With the advancement of age slowly advances your purpose of riding your road bike. It smoothly transitions from fun and frolic to necessary commute or fitness goals or passion for the sport. The areas of expectations and focus also evolve along. Fancy horns, baskets are soon replaced by practical aspects to enhance the efficiency of your bike that will ultimately aid your purpose of biking. Bike pedals is one such important aspect for a smooth and efficient bike ride.
Choosing a bike pedal is one such practical aspect that can make or break the entire experience of riding a bike. It can effectively set apart a smooth and flawless ride from a stressful mud race. A choice of pedals depends on various factors including the purpose of riding, expectations such as ease of pedaling or efficiency or the positives and negatives of available options.
Types of Bike Pedals
Below are the various types of bike pedals with their suitability, advantages, and disadvantages.
1. Platform Bike Pedals
The flat pedals that you may remember from your initial trysts with the bike offer a stable foot support and go well irrespective of shoes. These are Platform Bike Pedals.
The latest versions of these bike pedals are built with precision with lighter materials and equipped with a mechanism to keep moisture and dirt accumulation at bay with sealed bearings. Slip control is also improved by virtue of replaceable pics for grip enhancement.
Suitable for: Downhill mountain bikers
These bike pedals are pocket friendly pedals and due to their design, they are easy to get off in case of a crash.
2. Pedal Toe Clips and Straps
Pulling up and pushing down with a foot in the pedal stroke is facilitated by frames that surround the toes. These are attached to the front of bike pedals and are called toe clips.
They make for a cost effective and durable retention system in conjunction with adjustable straps threaded across the clip from top to bottom.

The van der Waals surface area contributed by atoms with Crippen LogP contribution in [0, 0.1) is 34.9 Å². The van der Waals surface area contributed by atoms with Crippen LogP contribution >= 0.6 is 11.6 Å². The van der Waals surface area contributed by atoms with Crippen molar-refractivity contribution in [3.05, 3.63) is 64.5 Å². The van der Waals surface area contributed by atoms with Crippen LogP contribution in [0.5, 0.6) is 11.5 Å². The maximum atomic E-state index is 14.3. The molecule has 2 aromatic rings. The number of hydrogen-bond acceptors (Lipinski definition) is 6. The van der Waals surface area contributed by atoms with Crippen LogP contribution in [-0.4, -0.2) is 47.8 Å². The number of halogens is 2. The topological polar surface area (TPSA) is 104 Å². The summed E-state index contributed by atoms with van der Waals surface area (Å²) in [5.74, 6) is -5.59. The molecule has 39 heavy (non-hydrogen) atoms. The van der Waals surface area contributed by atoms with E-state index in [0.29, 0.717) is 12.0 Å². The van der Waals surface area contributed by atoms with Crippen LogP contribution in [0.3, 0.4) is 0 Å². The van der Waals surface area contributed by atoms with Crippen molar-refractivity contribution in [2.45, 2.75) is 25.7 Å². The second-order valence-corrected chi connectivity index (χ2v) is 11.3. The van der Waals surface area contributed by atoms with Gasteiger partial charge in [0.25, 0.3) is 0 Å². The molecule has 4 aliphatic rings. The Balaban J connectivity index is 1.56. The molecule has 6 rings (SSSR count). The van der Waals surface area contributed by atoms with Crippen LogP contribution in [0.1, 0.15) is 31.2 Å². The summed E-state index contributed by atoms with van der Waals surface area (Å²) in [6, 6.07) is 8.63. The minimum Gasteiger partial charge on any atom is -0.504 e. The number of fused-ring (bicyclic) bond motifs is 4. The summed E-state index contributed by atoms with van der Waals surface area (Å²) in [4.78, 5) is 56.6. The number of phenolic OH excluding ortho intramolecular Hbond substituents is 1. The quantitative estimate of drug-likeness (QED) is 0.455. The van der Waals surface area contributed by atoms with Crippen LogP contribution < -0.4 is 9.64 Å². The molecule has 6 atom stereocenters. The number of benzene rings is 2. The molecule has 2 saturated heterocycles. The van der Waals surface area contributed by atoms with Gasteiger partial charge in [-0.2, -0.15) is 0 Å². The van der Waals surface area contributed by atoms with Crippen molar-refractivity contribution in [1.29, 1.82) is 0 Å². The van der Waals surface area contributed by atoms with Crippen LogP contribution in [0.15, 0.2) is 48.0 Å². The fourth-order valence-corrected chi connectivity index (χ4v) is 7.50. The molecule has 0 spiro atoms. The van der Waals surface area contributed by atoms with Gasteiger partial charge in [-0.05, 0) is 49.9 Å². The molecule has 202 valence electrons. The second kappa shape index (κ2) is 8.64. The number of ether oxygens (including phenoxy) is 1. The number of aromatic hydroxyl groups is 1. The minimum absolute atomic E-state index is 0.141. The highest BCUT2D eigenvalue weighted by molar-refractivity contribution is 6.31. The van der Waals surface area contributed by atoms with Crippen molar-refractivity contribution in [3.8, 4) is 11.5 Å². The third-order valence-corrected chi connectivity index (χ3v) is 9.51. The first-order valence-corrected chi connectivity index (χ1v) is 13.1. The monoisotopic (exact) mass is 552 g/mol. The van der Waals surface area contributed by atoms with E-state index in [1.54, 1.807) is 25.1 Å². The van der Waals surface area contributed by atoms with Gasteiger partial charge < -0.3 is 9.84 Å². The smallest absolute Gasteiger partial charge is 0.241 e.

Suitable for: Mountain biking beginners.
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3. Clipless Bike Pedals
While the name terms them clipless, the mechanism actually calls for clipping into the cleats of the pedal through the multiple springs attached at the base of pedal that holds the shoe.
These bike pedals facilitate high control during high-speed rides or powerful moves such as riding on bumps. The feet are prevented from bouncing off the pedals and that adds to the increased ride control.
They are further divided into on road and off road clipless systems based on the configuration of cleats and suitability for the terrain.
Suitable for: Athletes, experienced bikers or mountain biking enthusiasts that ensure energy saving for longer distances and enhanced speeds of travel.
4. Hybrid Bike Pedals
A little on the bulkier side, these bike pedals combine platform pedals with the clipless mechanism to offer the choice of the pedal to the rider based on shoes and terrain. They ensure smooth movement from platform pedals to clipless systems.
They incorporate the best of both worlds and keep your feet secured in the clipless system with the flexibility to take them off when required.
Suitable for: Regular commuters or those making a move to the clipless system.
Bike Pedal Features
Listed below are the two important features of the bike pedal.
1. Pedal Float
The angular movement that the foot is allowed is termed float. The foot is locked to the pedal post stepping due to the cleat. This varies per system such as fixed angle float, customizable range of float, zero float due to affixed angle of the foot. The choice is at the rider’s disposal and becomes easy with increased experience.
2. Multiple-Release Cleats
While lateral release cleats are most common, they differ subtly from those that release easily at increased angles. They are a bit easier to maneuver than the lateral release cleats and are called multiple release cleats.
They do not come essentially with the pedal and can be purchased separately.
Maintenance Tips for Bike Pedal
Cleaning and lubrication may be required in case the engagement or disengagement of cleats become difficult. Upon failure to spot any obvious signs of damage, it is advised to scrub the pedal with warm water to get rid of mud or residue.
This must be followed by lubrication of the clips with a light lube after drying the pedal. A dual-sided system must be lubricated at both sides.
Though these are relatively zero maintenance, it is a good idea to put a little of that light lube on the toe clip strap right at the buckle. As you check the tightness of mounting nuts, ensure that they don’t free themselves.